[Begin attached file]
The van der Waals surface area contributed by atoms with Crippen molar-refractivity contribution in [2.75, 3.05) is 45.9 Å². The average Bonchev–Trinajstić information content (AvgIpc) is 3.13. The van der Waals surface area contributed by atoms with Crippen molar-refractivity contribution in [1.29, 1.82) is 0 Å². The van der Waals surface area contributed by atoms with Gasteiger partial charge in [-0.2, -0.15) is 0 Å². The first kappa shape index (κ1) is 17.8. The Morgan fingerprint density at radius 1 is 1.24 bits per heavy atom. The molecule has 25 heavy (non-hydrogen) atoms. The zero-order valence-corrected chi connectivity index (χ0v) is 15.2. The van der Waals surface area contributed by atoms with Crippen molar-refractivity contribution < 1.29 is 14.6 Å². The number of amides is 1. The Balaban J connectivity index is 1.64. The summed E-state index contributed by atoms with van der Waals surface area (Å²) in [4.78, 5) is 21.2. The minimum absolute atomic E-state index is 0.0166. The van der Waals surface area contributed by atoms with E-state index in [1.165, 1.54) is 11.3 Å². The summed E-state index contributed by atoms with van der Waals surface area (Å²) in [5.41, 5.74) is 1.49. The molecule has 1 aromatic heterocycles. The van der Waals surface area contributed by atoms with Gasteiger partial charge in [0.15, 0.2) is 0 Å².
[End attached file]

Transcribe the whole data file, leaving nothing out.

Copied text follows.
The van der Waals surface area contributed by atoms with Crippen molar-refractivity contribution in [2.75, 3.05) is 45.9 Å². The average Bonchev–Trinajstić information content (AvgIpc) is 3.13. The van der Waals surface area contributed by atoms with Crippen molar-refractivity contribution in [1.29, 1.82) is 0 Å². The van der Waals surface area contributed by atoms with Gasteiger partial charge in [-0.2, -0.15) is 0 Å². The first kappa shape index (κ1) is 17.8. The Morgan fingerprint density at radius 1 is 1.24 bits per heavy atom. The molecule has 25 heavy (non-hydrogen) atoms. The zero-order valence-corrected chi connectivity index (χ0v) is 15.2. The van der Waals surface area contributed by atoms with Crippen molar-refractivity contribution < 1.29 is 14.6 Å². The number of amides is 1. The Balaban J connectivity index is 1.64. The summed E-state index contributed by atoms with van der Waals surface area (Å²) in [4.78, 5) is 21.2. The minimum absolute atomic E-state index is 0.0166. The van der Waals surface area contributed by atoms with E-state index in [1.165, 1.54) is 11.3 Å². The summed E-state index contributed by atoms with van der Waals surface area (Å²) in [5.41, 5.74) is 1.49. The molecule has 1 aromatic heterocycles. The van der Waals surface area contributed by atoms with Gasteiger partial charge in [0.15, 0.2) is 0 Å².